There are several factors which may play a part in this irrational fear:
– Parents. If your parents were scared of the dentist it is quite likely this fear was passed down.
– Pain. An overwhelming fear of pain can also be part of the genetic makeup which can be transferred to a fear of the dentist and particularly drilling of the teeth.
– Experience. A bad experience in childhood can cause a fear of visiting the dentist even if the memory is vague and distant.
Nobody sets out for a dental appointment with a broad smile on their face but there is no need for anxiety or terror either. In the modern era, dental procedures are generally quick and always painless. Some slight discomfort is the worst you can expect and dentists nowadays have adopted “a good bedside manner” to put patients at ease.
The article also gives some sound advice for avoiding unnecessary trips to the dentist and can be read in full at
People who chew on their nails risk their health. Nail biting is a common and bad habit that could even last a lifetime. People do it from anxiety, stress and well, lack of a nail cutter. No matter your reason, nail biting will eventually ruin your teeth and smile. Here is what happens to your teeth every time you bite your nails.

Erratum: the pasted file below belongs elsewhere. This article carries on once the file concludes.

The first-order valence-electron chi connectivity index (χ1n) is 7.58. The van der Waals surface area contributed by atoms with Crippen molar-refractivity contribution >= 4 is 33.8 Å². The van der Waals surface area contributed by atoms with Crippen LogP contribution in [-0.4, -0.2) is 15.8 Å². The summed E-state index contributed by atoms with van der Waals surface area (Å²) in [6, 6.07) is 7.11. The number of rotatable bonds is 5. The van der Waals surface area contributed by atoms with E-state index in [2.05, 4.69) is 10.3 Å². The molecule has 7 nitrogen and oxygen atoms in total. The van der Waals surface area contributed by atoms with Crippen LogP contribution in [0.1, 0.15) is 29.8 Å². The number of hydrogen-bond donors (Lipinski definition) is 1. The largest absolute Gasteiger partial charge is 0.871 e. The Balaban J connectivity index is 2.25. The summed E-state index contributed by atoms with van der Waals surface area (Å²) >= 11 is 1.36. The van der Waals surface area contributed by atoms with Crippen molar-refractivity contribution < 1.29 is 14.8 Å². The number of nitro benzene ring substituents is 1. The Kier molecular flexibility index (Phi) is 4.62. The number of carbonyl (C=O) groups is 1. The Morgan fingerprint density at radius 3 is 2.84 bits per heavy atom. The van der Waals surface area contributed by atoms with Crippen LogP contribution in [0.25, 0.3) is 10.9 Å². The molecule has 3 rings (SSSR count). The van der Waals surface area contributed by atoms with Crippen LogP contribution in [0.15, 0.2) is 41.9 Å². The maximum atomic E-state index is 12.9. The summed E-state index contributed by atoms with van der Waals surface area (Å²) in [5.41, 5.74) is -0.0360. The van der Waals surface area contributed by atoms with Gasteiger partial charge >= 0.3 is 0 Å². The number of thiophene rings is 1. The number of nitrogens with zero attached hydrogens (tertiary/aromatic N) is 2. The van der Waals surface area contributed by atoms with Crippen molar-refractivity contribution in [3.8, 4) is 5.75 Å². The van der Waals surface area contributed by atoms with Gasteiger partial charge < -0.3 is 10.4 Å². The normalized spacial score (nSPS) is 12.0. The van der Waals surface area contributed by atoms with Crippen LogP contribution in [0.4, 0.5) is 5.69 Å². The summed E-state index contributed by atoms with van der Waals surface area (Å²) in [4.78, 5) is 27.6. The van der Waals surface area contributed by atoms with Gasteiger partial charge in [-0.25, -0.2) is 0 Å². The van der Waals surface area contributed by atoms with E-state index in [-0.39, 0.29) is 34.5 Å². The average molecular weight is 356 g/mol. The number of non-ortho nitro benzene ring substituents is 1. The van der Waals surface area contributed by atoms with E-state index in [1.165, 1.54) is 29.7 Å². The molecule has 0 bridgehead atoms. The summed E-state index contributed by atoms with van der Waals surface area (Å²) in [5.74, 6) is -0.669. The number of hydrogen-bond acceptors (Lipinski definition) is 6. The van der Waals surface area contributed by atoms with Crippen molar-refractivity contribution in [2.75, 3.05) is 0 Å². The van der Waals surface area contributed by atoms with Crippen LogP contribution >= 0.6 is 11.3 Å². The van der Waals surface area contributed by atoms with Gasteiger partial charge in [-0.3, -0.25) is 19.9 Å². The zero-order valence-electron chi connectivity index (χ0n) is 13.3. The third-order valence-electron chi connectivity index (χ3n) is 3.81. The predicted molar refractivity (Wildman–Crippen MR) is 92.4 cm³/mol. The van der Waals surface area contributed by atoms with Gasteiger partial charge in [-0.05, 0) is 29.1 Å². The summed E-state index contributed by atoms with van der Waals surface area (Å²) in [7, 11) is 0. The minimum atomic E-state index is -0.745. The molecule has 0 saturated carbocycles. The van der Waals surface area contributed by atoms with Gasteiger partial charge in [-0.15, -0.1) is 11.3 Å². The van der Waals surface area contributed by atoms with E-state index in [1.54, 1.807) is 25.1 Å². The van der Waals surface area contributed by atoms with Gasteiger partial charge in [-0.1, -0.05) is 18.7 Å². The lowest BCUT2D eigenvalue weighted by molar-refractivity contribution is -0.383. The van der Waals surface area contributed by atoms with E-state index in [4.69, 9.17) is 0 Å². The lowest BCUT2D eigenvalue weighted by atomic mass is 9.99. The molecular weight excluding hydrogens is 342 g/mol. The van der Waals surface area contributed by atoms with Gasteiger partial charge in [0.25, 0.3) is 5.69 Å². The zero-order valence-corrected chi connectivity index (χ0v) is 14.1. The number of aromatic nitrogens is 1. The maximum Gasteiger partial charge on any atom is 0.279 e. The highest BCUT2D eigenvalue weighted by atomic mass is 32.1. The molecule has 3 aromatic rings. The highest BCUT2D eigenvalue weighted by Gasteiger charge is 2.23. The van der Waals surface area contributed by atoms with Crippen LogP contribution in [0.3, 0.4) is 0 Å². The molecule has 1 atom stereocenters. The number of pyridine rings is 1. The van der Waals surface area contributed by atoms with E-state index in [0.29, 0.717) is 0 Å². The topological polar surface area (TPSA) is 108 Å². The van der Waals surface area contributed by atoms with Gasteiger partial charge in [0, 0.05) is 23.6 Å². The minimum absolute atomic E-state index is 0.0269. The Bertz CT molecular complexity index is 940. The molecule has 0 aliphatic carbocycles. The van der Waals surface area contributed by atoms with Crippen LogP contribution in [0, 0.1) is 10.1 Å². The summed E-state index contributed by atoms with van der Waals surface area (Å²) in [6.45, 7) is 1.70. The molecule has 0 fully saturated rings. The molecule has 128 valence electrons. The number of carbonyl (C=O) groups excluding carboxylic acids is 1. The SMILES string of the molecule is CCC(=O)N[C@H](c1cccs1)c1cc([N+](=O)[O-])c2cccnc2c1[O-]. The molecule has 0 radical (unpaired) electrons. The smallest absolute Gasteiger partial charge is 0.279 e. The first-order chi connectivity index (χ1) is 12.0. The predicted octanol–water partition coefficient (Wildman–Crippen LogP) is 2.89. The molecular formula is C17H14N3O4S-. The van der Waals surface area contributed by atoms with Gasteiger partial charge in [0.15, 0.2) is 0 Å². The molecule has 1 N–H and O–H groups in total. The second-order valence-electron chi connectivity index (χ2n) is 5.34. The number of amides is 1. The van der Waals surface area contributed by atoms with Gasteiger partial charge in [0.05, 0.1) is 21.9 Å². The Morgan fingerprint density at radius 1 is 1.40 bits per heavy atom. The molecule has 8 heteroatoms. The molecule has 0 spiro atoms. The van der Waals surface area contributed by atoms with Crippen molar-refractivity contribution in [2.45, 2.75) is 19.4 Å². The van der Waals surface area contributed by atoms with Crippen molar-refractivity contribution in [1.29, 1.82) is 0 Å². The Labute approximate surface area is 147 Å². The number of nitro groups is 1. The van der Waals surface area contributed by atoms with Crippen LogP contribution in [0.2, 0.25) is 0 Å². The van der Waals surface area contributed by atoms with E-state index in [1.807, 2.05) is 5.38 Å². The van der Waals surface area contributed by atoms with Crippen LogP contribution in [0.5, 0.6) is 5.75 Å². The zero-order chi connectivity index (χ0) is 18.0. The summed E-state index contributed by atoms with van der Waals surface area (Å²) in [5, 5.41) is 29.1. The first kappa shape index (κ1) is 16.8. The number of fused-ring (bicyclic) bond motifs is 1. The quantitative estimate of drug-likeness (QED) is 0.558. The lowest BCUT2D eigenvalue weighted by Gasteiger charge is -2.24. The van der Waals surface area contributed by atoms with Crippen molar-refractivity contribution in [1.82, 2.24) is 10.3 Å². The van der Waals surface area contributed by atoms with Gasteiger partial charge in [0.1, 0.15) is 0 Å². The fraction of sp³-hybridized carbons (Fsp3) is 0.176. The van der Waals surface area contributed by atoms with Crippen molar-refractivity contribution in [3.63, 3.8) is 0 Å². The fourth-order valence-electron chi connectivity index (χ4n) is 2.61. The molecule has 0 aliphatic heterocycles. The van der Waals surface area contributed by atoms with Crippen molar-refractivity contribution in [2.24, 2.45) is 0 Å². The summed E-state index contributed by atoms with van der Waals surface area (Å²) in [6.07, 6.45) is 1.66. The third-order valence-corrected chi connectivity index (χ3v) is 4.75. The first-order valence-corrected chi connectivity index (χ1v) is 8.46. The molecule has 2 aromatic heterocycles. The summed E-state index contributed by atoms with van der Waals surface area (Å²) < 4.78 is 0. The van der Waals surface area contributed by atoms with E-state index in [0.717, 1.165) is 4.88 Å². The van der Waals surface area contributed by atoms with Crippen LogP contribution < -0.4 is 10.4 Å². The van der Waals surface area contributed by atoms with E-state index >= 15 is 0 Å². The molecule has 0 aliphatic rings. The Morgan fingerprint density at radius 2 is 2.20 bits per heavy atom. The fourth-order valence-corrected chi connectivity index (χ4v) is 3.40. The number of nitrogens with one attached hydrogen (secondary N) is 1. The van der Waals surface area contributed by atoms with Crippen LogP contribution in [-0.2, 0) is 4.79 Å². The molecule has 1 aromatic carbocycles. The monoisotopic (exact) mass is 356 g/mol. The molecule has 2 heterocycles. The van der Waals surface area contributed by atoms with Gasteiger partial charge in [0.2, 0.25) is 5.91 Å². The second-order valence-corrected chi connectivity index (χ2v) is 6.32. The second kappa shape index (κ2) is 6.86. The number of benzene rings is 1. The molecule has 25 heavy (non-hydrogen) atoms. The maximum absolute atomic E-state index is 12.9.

– Bacteria from fingernails infects your whole body and makes your mouth acidic enough to facilitate cavities.
– Keratin (the hard substance that makes up our nails) chips your teeth, tears your gums and corrodes your enamel.
– Nail biting from anxiety could lead to Bruxism, a condition of grinding your teeth during stress, anxiety or sleeping.
Guard your teeth, smile and health. Use a nail cutter, apply other modes of stress relief and visit your dentist for checkups.
Learn more at: